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Annie Kessler
The National Children’s Cancer Society

Larry Thomas Thanks The NCCS

Larry Thomas Thanks The NCCS

Dear Friends of the NCCS,

In 1992, at the age of 35, I came within a hair of bleeding to death in the old North Hollywood hospital. It turned out I had a colon tumor that burst a blood vessel. Luckily, and just in time to save the day, a gastroenterologist showed up on his first case out of residency and found the tumor.

When the tumor was removed, I was told it was malignant and I would have to be checked with frequent colonoscopies and blood tests. It was the first time I realized cancer isn’t just for the old.

I was donating little bits I could afford back then to charities that would send me information in the mail. One day, I got something from the NCCS and I checked out the organization because the thought of children with cancer broke my heart – especially since one of the promises I made when I thought I was going to die was to have a child, which my wife and I were discussing at the time.

As I wrote in my book, “Confessions of a Soup Nazi: An Adventure in Acting and Cooking,” “Whatever you consider yourself, atheist, agnostic or religious, there comes a moment when the only person you have to talk to is God. I discovered that moment is usually just before you think you’re going to die, and you’ll probably make a deal.” As a result of my deal, there is an amazing 28-year-old named Ben Thomas, my son I was told he might grow up and be at risk of cancer as a young man, so I decided to support the one charity that was taking care of children with cancer.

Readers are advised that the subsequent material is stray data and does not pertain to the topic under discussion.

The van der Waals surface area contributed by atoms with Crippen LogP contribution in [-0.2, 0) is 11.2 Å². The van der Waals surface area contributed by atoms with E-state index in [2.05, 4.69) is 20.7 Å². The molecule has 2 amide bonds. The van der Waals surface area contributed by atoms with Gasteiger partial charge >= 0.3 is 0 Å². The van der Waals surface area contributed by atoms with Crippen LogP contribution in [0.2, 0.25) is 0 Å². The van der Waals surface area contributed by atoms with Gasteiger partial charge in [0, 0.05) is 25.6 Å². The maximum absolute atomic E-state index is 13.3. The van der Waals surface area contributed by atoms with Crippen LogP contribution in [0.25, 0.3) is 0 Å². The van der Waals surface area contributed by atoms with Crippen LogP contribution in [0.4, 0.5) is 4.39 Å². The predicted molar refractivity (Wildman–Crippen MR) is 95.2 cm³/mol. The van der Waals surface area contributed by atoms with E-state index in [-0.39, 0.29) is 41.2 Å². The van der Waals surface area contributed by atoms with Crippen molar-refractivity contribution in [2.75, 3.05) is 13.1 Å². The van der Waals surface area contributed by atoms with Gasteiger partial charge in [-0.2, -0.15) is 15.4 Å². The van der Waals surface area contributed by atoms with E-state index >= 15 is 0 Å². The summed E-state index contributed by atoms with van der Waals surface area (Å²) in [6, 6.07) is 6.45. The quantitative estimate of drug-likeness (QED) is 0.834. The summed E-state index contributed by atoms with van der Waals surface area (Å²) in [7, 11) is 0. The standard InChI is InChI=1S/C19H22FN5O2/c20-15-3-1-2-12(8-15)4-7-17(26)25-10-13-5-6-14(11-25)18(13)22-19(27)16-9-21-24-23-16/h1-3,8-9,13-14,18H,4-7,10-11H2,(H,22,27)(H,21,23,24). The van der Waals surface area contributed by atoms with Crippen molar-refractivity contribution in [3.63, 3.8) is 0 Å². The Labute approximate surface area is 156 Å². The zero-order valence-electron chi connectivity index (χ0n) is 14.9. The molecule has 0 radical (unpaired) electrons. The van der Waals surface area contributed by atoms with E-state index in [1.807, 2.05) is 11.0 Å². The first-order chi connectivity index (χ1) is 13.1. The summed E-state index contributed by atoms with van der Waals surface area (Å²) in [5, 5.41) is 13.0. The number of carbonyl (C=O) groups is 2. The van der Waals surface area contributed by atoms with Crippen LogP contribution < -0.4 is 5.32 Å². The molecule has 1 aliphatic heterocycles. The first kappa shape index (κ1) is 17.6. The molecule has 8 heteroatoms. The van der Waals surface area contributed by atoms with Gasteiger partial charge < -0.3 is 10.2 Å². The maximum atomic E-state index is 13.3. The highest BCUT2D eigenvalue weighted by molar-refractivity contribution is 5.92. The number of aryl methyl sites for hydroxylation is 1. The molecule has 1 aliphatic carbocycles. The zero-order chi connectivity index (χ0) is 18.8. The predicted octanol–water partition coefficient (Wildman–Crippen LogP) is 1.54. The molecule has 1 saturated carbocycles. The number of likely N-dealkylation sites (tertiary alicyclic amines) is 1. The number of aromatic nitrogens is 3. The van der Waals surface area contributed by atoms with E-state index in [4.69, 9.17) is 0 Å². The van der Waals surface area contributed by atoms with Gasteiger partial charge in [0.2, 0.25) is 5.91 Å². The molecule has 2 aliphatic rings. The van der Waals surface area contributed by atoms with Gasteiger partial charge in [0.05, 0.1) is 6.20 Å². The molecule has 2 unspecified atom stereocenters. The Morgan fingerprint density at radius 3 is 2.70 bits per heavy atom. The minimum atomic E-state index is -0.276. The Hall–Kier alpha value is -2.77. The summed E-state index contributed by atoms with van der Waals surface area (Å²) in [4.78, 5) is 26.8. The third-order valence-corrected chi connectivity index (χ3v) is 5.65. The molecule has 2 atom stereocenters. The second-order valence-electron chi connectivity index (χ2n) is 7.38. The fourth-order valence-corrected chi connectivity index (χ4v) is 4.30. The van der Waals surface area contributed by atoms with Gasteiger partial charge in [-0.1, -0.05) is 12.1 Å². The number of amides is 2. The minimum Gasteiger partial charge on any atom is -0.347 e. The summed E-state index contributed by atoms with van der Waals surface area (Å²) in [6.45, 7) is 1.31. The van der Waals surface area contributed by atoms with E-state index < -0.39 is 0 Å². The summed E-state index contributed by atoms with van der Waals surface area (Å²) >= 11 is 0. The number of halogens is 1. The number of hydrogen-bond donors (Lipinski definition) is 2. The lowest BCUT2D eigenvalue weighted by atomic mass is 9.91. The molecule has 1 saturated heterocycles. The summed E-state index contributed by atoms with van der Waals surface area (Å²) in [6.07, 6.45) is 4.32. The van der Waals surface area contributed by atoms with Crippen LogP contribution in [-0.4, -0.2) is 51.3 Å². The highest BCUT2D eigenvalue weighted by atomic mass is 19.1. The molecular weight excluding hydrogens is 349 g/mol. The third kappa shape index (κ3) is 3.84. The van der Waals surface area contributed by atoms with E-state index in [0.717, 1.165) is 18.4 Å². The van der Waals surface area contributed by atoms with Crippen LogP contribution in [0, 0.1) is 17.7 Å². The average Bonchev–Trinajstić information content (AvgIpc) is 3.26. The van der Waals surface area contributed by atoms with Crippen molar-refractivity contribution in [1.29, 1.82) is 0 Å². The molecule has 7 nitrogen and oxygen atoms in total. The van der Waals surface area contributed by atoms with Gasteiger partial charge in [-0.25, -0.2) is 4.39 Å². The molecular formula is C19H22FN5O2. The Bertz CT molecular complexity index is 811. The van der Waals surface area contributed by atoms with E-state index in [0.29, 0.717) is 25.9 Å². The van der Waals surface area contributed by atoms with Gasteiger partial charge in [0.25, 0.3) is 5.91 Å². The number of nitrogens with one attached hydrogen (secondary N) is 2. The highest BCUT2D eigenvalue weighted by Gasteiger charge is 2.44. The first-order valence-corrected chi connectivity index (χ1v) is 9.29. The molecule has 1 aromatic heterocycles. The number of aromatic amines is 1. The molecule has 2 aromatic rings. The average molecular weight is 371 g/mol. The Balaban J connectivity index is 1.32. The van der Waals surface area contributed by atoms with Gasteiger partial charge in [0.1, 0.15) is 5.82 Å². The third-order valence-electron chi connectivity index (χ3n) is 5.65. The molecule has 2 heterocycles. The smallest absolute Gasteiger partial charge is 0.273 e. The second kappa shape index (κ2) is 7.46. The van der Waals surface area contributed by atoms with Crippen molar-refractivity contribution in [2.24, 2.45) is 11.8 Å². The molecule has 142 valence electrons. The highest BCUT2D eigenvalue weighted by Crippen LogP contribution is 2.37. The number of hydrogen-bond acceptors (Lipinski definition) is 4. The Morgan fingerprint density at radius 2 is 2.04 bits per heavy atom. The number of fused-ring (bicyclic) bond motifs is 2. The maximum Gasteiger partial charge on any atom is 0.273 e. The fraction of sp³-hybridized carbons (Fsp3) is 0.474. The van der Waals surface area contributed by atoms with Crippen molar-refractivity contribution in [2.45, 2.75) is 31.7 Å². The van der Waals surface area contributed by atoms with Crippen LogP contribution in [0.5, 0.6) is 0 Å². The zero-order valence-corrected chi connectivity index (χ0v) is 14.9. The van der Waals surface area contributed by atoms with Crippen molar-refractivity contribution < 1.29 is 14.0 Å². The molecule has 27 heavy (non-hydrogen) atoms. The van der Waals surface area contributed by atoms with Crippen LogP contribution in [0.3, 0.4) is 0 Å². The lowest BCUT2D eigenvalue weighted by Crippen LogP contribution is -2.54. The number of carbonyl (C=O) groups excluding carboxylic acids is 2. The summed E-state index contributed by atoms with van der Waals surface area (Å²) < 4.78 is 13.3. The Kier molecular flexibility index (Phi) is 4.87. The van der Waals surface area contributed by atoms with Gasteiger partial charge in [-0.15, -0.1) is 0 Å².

Back then, I could only afford around $5 at a time. But years later my acting career took a good turn with “Seinfeld.” And when I was offered to play “The Weakest Link” in 2002 for charity, I was able to have the television show donate $10,000 to the NCCS

All that to say, the NCCS has always been my charity of choice.

Thanks for taking care of the children,

Larry Thomas

About the National Children’s Cancer Society

The National Children’s Cancer Society (NCCS), headquartered in St. Louis, Mo., is a not-for-profit organization providing support to families making their way through the daunting world of childhood cancer and survivorship. With over 30 years of experience serving more than 46,000 children, the NCCS is able to take a “no matter what” approach to help families stay strong, stay positive and stay together. The NCCS has been recognized as a Better Business Bureau Accredited Charity and earned a GuideStar Platinum Seal of Transparency. For more information, call 314-241-1600, visit or follow on Facebook, Twitter and Instagram.